This workpackage will focus on the impact of canopy structure and functional diversity on understory microclimate, in particular during drought, to test hypothesis (H1) that, beyond canopy cover, both canopy structure and plant functional diversity are important factors that influence the buffering capacity of forest understory microclimate and its decoupling from regional macroclimate, and that their relative importance increases with drought severity and duration. It involves all partners and will consist in two initial and independent tasks (Tasks 1.1 and 1.2) and two more dependent ones (Tasks 1.3 and 1.4), with possible feedbacks on the other initial tasks (notably for the deployment of new sensors in specific locations).

WP2 | Impact of landscape features on understory microclimate

In this work package, we will focus on the impact of landscape features on understory microclimate, in particular forest fragmentation and distance to water bodies, to test hypothesis (H2) that the microclimate in forest understory depends on landscape features such as the amount of forested area of the surroundings and its degree of fragmentation (i.e. woodland fraction within a given radius, average patch size, etc.).

WP3 | Impact of climate change on understory microclimate buffering and decoupling

In this work package, we will focus on the impact of climate change on understory microclimate, in particular CO2, to test hypothesis (H3) that on-going climate change, and especially the rapid rise in atmospheric CO2 levels, favours understory species and enhances the buffering of the understory microclimate from the regional macroclimate.

Project partners

A consortium of micrometeorologists, forest ecologists, remote-sensing image analysts and modellers from 8 complementary research units was created to achieve the objectives of the project. Together, the consortium gathers all the facilities required to conduct the experiments and modelling envisaged in this project:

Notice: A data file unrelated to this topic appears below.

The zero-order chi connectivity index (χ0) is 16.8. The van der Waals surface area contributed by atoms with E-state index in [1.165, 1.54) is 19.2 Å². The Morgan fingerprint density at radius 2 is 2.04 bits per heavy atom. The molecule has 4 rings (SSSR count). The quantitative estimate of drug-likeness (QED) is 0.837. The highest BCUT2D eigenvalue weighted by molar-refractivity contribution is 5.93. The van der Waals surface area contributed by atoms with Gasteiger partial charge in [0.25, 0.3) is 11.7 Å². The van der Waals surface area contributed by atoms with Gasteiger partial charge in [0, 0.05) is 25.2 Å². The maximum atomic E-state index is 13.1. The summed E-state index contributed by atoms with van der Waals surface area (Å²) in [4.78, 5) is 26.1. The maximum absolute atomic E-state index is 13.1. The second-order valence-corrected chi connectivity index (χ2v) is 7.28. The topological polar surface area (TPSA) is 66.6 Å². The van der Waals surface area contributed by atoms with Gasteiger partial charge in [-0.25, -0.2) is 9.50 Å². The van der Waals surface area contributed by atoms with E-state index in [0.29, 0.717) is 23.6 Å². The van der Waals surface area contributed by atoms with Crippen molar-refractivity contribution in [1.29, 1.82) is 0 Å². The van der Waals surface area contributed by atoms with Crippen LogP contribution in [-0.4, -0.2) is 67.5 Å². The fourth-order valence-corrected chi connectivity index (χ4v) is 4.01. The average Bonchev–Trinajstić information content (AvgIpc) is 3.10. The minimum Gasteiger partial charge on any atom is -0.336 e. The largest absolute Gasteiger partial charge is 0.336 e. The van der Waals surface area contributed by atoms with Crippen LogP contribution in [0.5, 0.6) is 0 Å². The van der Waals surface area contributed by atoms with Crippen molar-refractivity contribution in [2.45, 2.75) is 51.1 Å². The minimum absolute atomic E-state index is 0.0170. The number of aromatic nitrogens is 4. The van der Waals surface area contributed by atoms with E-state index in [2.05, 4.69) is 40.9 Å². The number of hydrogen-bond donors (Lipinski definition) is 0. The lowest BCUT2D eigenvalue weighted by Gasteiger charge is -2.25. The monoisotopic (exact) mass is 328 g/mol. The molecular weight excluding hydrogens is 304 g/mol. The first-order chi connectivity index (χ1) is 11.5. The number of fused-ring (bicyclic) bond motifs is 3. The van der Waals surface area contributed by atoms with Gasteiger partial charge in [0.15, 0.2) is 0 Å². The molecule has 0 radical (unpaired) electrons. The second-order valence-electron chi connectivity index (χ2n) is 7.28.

• partner 1 (ISPA) brings expertise in micrometeorology, microclimate modelling, forest management and remote sensing, and will provide existing and new microclimate and ancillary datasets from the ICOS/Fluxnet network and the Landes and urban sites, as well as the biophysical models MuSICA and MuSICA-ARPS;
  • partner 2 (EDB) brings expertise in tropical forest micrometeorology, ecology and remote-sensing;
  • partner 3 (EDYSAN) brings expertise on statistical microclimate, niche modelling and temperate forest ecology and biodiversity, and will provide microclimate and ancillary datasets from several ONF sites (Mormal, Blois, Augoual);
  • partner 4 (BIOGECO) brings expertise in temperate and urban forest ecology and biodiversity, and will provide microclimate and ancillary datasets from the Ciron, ORPHEE and urban sites;
  • partner 5 (TETIS) brings expertise in LiDAR data, satellite image analysis and forest ecology, and will provide remotely-sensed products of canopy structure and canopy biodiversity at the partners’ sites;
  • partner 6 (Dr. Pitter Ferrio, CITA, Spain) brings expertise in Mediterranean forest ecology and management, and will provide microclimate and ancillary datasets from the Moncayo sites;